Revenue cycle employees need complex skill sets, yet few have earned any type of certification in their field. This is no longer the case at Whittier, CA-based PIH Health.
“As patient access leaders, it’s important to make these certifications a part of the job requirement,” says Cindy Ovalle, patient access manager of patient registration.
The department’s management, financial counselors, lead representatives, and level II registration representatives are required to earn the Certified Healthcare Access Manager (CHAM) credential, offered by the National Association of Healthcare Access Management (NAHAM). If level I registration representatives earn the credential, they are promoted to level II.
After passing the exam, employees “feel a sense of pride and validation,” Ovalle reports. “It also opens up some new opportunities.” Ovalle says there are four ways patient access leaders can help eliminate barriers to certification:
- Create study sessions for employees before or after work hours;
- Allow staff to study for the exam during work hours;
- Offer a salary increase or job title change if employees become certified;
- Pay for the cost of the certification exam for certain job positions.
The department covers the cost of the first exam and the renewal costs so staff can remain certified. “Engage executive leadership to support this additional cost,” Ovalle suggests.
Leaders offer handouts, quizzes, and study sessions to help employees prepare for the exam. Outside of work hours, the studying continues. “Staff study together on their own time, with groups of employees who will be taking the exam,” Ovalle says.
One year ago, only 10 revenue cycle employees were certified at Grand Rapids, MI-based Spectrum Health. “Now, it’s up to 111 and growing rapidly,” says Amy Assenmacher, senior vice president of revenue cycle.
The change came from the top. “The CFO challenged all of us as leaders to get our certifications and set the example,” says Assenmacher, who earned her Certified Healthcare Financial Professional (CHFP) and Certified Revenue Cycle Representative (CRCR) credentials, both offered by the Healthcare Financial Management Association (HFMA).
Leaders at Spectrum Health, regardless of their role or level, are encouraged to obtain any one of the six certifications offered by HFMA. These cover healthcare finance, revenue cycle, and analytics. “Regardless of whether you are a front-line registrar or a senior director setting strategy for the access services department, the HFMA certifications are the same,” Assenmacher says.
The health system’s CFO told leaders if they earned certifications within two months, he would take them to lunch. Newly certified revenue cycle leaders made the same offer to their staff.
Although it is strongly encouraged, certification is not required, at least not yet. Patient access leaders have discussed making it mandatory. They also are looking at tying certification to advancement by making it a requirement in the department’s career ladder.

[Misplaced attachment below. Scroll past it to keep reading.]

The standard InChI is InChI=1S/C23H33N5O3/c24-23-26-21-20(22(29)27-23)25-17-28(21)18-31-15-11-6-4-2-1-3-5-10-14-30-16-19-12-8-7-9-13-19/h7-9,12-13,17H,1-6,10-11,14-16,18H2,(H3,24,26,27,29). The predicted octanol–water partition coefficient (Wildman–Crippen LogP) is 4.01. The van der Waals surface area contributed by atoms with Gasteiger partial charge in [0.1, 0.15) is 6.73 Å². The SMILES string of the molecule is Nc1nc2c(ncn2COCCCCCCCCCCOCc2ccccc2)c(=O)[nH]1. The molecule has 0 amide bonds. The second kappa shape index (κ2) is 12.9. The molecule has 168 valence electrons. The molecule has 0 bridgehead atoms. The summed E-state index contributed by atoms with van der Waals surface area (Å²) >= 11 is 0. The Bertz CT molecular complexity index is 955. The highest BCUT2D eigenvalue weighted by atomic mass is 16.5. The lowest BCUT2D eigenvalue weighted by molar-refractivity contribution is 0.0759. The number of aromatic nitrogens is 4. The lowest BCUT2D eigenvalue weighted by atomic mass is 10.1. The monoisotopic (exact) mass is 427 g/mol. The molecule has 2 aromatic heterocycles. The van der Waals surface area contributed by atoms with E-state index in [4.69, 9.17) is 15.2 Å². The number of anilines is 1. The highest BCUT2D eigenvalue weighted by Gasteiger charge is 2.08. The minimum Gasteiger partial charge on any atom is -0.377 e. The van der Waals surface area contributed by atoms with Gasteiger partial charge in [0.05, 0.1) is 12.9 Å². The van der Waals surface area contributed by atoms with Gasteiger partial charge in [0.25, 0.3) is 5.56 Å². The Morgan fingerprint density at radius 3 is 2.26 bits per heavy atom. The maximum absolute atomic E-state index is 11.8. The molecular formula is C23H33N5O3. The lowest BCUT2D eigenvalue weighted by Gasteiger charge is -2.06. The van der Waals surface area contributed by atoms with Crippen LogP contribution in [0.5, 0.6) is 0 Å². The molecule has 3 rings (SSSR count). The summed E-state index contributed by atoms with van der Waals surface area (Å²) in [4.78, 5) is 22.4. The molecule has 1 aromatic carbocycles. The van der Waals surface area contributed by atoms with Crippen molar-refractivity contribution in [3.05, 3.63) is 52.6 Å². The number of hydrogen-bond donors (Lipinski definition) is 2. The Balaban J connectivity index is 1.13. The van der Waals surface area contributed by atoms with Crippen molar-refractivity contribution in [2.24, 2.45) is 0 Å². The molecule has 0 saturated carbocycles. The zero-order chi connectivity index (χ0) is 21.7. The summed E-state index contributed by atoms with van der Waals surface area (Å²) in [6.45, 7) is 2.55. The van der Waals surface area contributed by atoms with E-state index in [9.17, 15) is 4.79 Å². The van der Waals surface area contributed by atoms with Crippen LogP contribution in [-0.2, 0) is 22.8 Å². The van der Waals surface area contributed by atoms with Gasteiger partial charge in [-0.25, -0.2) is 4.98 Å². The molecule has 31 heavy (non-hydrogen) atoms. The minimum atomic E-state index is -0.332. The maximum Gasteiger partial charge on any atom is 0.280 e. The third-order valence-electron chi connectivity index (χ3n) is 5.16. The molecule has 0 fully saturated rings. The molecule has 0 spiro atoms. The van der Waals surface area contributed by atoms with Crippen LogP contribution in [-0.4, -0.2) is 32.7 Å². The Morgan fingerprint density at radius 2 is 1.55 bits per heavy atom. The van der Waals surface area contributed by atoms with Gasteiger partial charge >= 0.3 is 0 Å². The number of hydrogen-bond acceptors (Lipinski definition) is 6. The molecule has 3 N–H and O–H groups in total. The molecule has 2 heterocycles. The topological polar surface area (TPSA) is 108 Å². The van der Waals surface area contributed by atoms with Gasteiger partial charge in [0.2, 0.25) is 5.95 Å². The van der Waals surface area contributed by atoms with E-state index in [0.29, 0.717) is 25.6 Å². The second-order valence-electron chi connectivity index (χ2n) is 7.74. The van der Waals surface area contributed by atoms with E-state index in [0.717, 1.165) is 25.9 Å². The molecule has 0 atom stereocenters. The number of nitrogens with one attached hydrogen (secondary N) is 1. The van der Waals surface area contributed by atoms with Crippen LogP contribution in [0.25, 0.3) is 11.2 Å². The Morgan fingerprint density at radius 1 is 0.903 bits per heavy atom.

For individual employees, the prestige of listing a credential after their names is important in itself. “I definitely see an increased confidence,” Assenmacher observes.
Previously, if employees wanted a credential, they had to pay hundreds of dollars to take the exam. Spectrum Health decided to eliminate this barrier by investing in an agreement with HFMA that includes certification for all the health system’s employees. “All 1,500 employees in revenue cycle have been strongly encouraged to consider pursuing these certifications,” Assenmacher says.
There remains a time commitment — about eight hours studying time and 90 minutes sitting for the exam. To make this easier, revenue cycle educators offer a lunch-and-learn series on how to study for the exam and why the credential is so important. “Usually, someone who has successfully passed the exam shares a testimonial of sorts,” Assenmacher says.
Some employees are worried they will flunk, especially those who have not taken an exam in years. “They want to know the process,” she says. “When anyone hears the word ‘test,’ there is a normal anxiety that arises.”
One employee sheepishly admitted she failed the test on the first try. Assenmacher told her, “It’s just proof to me that you are committed and that you really want to do this. It’s not an easy test, and it may take you several times, and that’s OK.”
As soon as they are certified, many staff add digital badges to their LinkedIn profiles. “It demonstrates to others, outside your area, that you have a commitment to becoming an expert in your field,” Assenmacher notes.
Each revenue cycle department is engaged in a competition to see who can certify the most employees by the end of this year. “They are also helping each other and sharing tips and tricks,” Assenmacher adds. “There’s an awesome momentum around it.” Staff who already obtained the credential usually advise their colleagues to break up the material in bite-size amounts.
For some enthusiastic employees, certification is just the first step. Some have found other ways to make a name for themselves in the revenue cycle field by signing up at a local committee or attending a national conference. “It’s a gateway,” Assenmacher says.